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LCA101058 - Spitfire MH434
(by Chappers Photography)

(The copyright signature will not appear on the final printed product)
This print is available


This print is available (UK only) in the following sizes:

36" x 24" Canvas (no border) - £79.99
24" x 16" Canvas (no border) - £59.99
18" x 12" Canvas (no border) - £44.99

*All canvases come with a 20mm frame and reversed edge as standard.
36" x 24" Fine Art Print (2" border) - £59.99
24" x 16" Fine Art Print (1.5" border) - £42.99
18" x 12" Fine Art Print (1" border) - £29.99

OR with 5mm border:

36" x 24" Fine Art Print (5mm border) - £59.99
24" x 16" Fine Art Print (5mm border) - £42.99
18" x 12" Fine Art Print (5mm border) - £29.99

(Fine Art Print Options - Satin or Matt finish)

12" x 8" Welsh slate (no border) - £34.99

(free P&P in UK)

Terms & Conditions

Fine Art Print finish
The Supermarine Spitfire is probably the most famous aircraft of all time. It is a British Single-seat Fighter (although there were two seat trainer variants later) that saw extensive service for the Royal Air Force and its allies during the 2nd World War. It was produced in several different variants and was constantly updated to ensure that it was always one of the most able aircrafts on the front line in all theatres of war. Famously powered by the distinctive Rolls Royce Merlin (and later Griffin) engine, the spitfire is a true icon of British engineering.

During the 2nd world war the Spitfire proved its worth time and time again, seeing early success in the Battle of Britain and later adapting to bomber escort, photo reconnaissance and ground attack roles. It was the most numerous allied fighter, produced throughout the whole of war unlike any other aircraft. Today there are over 60 Spitfires still flying, but with several restorations taking place this number is ever growing. The sight of the iconic elliptical wings and the sound the Rolls Royce Merlin Engine overhead still stirs emotions and feelings of admiration for those who flew and maintained them during our darkest hours.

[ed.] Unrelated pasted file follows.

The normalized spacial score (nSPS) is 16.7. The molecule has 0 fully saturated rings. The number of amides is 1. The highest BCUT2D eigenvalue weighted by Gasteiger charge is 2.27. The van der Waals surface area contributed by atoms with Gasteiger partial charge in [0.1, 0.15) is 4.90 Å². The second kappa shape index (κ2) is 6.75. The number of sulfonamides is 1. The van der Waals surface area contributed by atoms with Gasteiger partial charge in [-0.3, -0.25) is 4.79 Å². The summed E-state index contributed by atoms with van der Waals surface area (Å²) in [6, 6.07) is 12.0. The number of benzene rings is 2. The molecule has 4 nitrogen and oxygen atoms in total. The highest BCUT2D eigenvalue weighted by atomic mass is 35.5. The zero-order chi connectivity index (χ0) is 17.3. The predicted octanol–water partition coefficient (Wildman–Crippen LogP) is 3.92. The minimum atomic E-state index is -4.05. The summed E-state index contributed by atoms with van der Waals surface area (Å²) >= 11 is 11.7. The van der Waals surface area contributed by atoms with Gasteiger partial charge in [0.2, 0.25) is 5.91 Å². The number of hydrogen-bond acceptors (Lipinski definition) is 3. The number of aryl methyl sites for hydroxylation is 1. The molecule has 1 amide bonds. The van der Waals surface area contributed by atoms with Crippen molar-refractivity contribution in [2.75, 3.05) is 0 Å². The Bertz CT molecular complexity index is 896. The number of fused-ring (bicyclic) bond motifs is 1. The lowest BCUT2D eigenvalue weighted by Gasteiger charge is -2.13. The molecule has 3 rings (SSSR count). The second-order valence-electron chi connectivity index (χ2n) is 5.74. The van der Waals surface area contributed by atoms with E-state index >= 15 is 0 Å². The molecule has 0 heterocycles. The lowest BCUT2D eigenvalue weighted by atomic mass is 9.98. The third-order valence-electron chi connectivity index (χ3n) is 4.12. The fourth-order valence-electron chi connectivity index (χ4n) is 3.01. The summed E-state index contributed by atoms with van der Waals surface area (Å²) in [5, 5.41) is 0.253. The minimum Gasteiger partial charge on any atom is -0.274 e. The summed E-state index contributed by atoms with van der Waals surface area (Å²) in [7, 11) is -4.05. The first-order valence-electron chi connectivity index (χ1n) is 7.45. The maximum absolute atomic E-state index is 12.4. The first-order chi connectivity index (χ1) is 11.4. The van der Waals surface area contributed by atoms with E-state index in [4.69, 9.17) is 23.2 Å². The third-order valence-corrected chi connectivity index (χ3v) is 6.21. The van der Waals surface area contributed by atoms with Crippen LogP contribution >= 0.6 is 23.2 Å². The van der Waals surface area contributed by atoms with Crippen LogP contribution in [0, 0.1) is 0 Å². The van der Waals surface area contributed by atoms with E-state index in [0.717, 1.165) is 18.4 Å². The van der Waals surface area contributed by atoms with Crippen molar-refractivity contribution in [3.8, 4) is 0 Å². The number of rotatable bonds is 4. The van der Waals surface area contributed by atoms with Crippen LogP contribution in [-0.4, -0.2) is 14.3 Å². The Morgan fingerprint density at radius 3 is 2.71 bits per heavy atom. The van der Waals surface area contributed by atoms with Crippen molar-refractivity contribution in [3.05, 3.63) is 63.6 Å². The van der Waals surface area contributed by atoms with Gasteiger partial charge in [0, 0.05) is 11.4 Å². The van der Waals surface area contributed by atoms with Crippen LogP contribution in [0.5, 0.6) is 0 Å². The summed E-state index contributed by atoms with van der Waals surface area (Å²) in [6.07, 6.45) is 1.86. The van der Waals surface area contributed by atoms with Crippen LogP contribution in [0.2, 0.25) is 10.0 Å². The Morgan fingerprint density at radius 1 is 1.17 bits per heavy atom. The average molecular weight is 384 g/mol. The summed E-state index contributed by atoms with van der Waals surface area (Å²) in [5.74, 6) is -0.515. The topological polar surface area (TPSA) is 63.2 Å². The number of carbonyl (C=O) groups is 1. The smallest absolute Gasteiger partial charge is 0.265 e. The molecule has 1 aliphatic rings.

MH434 is probably the most famous and best loved of all Spitfires still flying, it was built in 1943 at Vickers, Castle Bromwich and was first flown by famous test pilot Alex Henshaw. It went on to perform admirably during the war. Since 1970, it has participated across Europe as a key performer in the most famous air shows. It has also appeared in numerous television productions and films including the 1968 Battle of Britain movie. MH434 is based at the historic airfield, Duxford where it is maintained and operated with great pride by the Old Flying Machine Company (OFMC).


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